Financial Disclosure

March 30, 2015

Disclosure of high-level public officials’ interests is a powerful mechanism because it is a transparency tool that promotes public officials’ accountability, ensures government decision-making is not compromised by conflicts of interest, and aims to increase trust in public institutions. It may also provide information and evidence for the detection, investigation and prosecution of corruption. This is why financial disclosure is increasingly gaining attention as a tool to improve governance and fight corruption.

Financial and business interest disclosure refers to the system whereby one or more categories of public officials in a given country are required by law to disclose information about their assets and/or business activities. There are two types of disclosure: financial and business interest (collectively referred to as “financial disclosure”).

Regarding the first type, disclosing the value of assets and liabilities, along with the amount of a public official’s income, makes it possible to detect unexplained wealth variations and illicit enrichment. Business interest disclosure focuses on activities, commitments and business connections that may compromise public officials’ impartiality in their policy decisions. To facilitate detection of potential conflicts of interest, information on the sources of such interests (as well as sources of assets and liabilities) is required.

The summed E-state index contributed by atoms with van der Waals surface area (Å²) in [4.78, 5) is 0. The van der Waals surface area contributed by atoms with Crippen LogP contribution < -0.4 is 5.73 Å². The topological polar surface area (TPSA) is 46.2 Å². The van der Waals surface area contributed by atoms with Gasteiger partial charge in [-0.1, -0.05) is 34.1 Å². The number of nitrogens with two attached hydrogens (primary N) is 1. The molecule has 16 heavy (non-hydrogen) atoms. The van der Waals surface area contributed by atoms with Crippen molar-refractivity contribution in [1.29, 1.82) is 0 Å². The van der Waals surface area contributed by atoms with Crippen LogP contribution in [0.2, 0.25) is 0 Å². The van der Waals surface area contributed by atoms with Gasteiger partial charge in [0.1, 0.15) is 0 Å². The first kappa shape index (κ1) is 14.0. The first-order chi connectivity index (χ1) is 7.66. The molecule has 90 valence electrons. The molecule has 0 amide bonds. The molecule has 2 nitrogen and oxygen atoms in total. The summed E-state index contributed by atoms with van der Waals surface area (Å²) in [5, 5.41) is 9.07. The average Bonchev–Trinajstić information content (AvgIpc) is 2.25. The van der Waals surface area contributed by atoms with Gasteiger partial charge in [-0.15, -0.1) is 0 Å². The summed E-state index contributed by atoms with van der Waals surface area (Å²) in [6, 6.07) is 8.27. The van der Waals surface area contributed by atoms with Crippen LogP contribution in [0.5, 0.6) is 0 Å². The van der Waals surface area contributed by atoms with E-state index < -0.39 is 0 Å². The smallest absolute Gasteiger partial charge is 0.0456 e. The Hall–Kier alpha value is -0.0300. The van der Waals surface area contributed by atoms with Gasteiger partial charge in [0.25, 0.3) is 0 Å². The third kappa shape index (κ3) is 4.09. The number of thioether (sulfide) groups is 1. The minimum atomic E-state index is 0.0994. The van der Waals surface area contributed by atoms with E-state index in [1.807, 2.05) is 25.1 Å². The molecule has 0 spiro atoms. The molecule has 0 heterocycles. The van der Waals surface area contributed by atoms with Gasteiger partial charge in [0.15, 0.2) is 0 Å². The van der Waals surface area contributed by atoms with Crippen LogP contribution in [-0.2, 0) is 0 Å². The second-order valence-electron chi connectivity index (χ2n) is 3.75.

While disclosure systems are not a recent governance development, the adoption of such provisions has truly gained momentum in the past two decades. These systems are found to be widespread across different countries and regions, and their prevalence is growing as their fight against corruption and promotion of transparency also increases.

Financial disclosure fits within the context of the World Bank Group Governance and Anti-Corruption Strategy and specifically supports public sector integrity by promoting the integrity of public officials through standards for income and asset disclosure and to counter conflict of interest. The work carried out involves technical assistancepublications and knowledge sharing events.

International Perspectives

Financial disclosure is recognized by several international standards as an important tool for preventing corruption as seen below.

International Conventions referring to Financial Disclosure

  1. United Nations Convention against Corruption (UNCAC) (pdf)
  2. Inter-American Convention against Corruption
  3. African Union Convention on Preventing and Combating Corruption (pdf)
  4. OAS Model Law on Declaration of Interests, Income, Assets and Liabilities of Persons Performing Public Functions (pdf)
  5. OAS Draft Legislative Guideline: Basic Elements on the Registration of Income, Assets, and Liabilities (doc)

International Principles on Financial Disclosure

  1. APEC Principles for Financial/Asset Disclosure by Public Officials: Fundamentals for an Effective Tool to Prevent, Detect, and Prosecute Conflicts of Interest, Illicit Enrichment, and Other Forms of Corruption (doc)
  2. G20 High-Level Principles on asset disclosures by public officials (pdf)

International Directives and Bodies related to Financial Disclosure

  1. European Union (EU): EU and Combating Financial Crime
  2. Financial Action Task Force (FATF) (see the FATF Recommendations)